Biorxiv offers the possibility to transfer an article uploaded as a preprint to a peer-reviewed journal. An increasing number of journals are available for this transfer service.

I tried to find more information on how this transfer works but there's not much information on the Biorxiv website. Before I use this service I would like to have more details. For example, I would like to know when do we upload a cover letter or suggest reviewers. It seems that once the article is transferred it appears in the author's home page on the publisher side but how can this transfer be complete without filling the other information usually asked during submission?

Has anyone tried this service?

2 Answers 2


I'm answering as a cofounder of bioRxiv. The manuscript transfer service you're interested is referred to as "bioRxiv-to-journal" or B2J. It's available to any corresponding author who has posted a preprint to bioRxiv. The author has a choice of journals - over 200 right now, with more to come. They are listed in a drop-down menu and the author simply clicks on her choice. This automatically transfers the manuscript to the submission system of the selected journal. The author gets a confirming email of receipt from the journal concerned. Nothing else other than the manuscript can be transferred. If the journal wants anything else (cover letter, suggested reviewers etc) they follow up with the author concerned. I hope that clarifies the process.

  • Thank you for your answer but it's still somewhat unclear how this works from the publisher side. The cover letter is one of the most important parts in a submission. Does this mean that the editor will look at the article and later ask for a cover letter? This seems backward. Perhaps someone who works on the publisher side can also answer this question. Oct 20, 2021 at 9:39
  • I'd question the assertion that cover letters are one of the most important parts of the submission. Indeed, I suspect 70% of cover letters are never read. Oct 20, 2021 at 12:24
  • @IanSudbery do you have any evidence of that? The few editors I interacted with suggested that cover letters are important. Maybe not in your field. Oct 20, 2021 at 18:29
  • More than 16,000 manuscripts have been transferred through B2J without cover letters. The overall publication rate for bioRxiv preprints is 70% 2 years after posting and they've appeared in more than 3000 journals. B2J manuscripts are published at a similar rate, suggesting that the absence of a cover letter etc is not a significant handicap. Oct 21, 2021 at 12:48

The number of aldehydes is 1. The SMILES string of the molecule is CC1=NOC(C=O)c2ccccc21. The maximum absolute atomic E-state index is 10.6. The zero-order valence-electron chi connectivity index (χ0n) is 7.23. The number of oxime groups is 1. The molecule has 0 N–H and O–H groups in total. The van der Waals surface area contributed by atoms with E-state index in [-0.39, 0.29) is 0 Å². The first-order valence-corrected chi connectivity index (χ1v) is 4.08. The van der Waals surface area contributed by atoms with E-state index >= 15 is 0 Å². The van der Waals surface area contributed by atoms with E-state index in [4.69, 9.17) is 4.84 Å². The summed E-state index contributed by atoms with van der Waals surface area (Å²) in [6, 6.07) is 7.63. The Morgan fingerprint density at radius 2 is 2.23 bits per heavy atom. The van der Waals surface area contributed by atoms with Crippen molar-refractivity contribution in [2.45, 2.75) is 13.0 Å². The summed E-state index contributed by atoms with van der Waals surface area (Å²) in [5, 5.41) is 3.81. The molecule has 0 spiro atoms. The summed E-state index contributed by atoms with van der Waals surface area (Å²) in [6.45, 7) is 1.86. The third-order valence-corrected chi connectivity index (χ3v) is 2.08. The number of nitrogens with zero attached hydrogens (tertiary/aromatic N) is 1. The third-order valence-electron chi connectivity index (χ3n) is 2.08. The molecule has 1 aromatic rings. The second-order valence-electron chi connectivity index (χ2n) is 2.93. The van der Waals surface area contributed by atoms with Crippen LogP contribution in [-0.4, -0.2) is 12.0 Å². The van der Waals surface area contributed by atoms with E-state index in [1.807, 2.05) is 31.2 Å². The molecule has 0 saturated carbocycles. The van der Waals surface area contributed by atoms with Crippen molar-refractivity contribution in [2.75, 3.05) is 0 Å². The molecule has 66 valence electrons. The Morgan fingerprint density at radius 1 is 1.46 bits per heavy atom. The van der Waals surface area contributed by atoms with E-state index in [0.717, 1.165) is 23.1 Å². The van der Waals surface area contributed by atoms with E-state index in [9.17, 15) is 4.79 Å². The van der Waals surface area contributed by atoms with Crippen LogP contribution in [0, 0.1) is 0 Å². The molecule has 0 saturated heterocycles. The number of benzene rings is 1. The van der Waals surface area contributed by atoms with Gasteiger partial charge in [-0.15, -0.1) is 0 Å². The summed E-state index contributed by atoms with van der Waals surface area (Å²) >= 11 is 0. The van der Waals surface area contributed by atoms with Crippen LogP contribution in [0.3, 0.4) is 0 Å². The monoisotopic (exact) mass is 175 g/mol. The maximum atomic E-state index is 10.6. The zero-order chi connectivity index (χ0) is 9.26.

I was also concerned my cover letter would not be viewed by the editors. Upon transferring my preprint via bioRxiv to PLOS Biology I quickly recieved an email from PLOS Biology asking me to provide the specific things they require at submission, including the cover letter:

Thank you for choosing to transfer your manuscript entitled “X” to PLOS Biology. We have now received the transfer and would like to ask that you read and follow the instructions below carefully in order to complete submission.

Before your submission is sent for editorial consideration, we are putting its editing under your control so that you can make any appropriate changes since its last submission. In particular, as PLOS Biology has some slightly different editorial requirements, we would appreciate it if you could make the following minor changes:

Enter a full (manuscript) Title Change the Section/Category to 'Initial Research Submission' Copy in your abstract Complete all required sections of the Additional >Information tab Attach a cover letter addressed to PLOS Biology When you are ready to submit your manuscript, please "approve" the submission. After a short check of essential technical items, it will then be sent for editorial consideration.

Instructions to access your account:

If you have not previously held a PLOS Biology Editorial Manager account, then the action of transferring will have created one for you.


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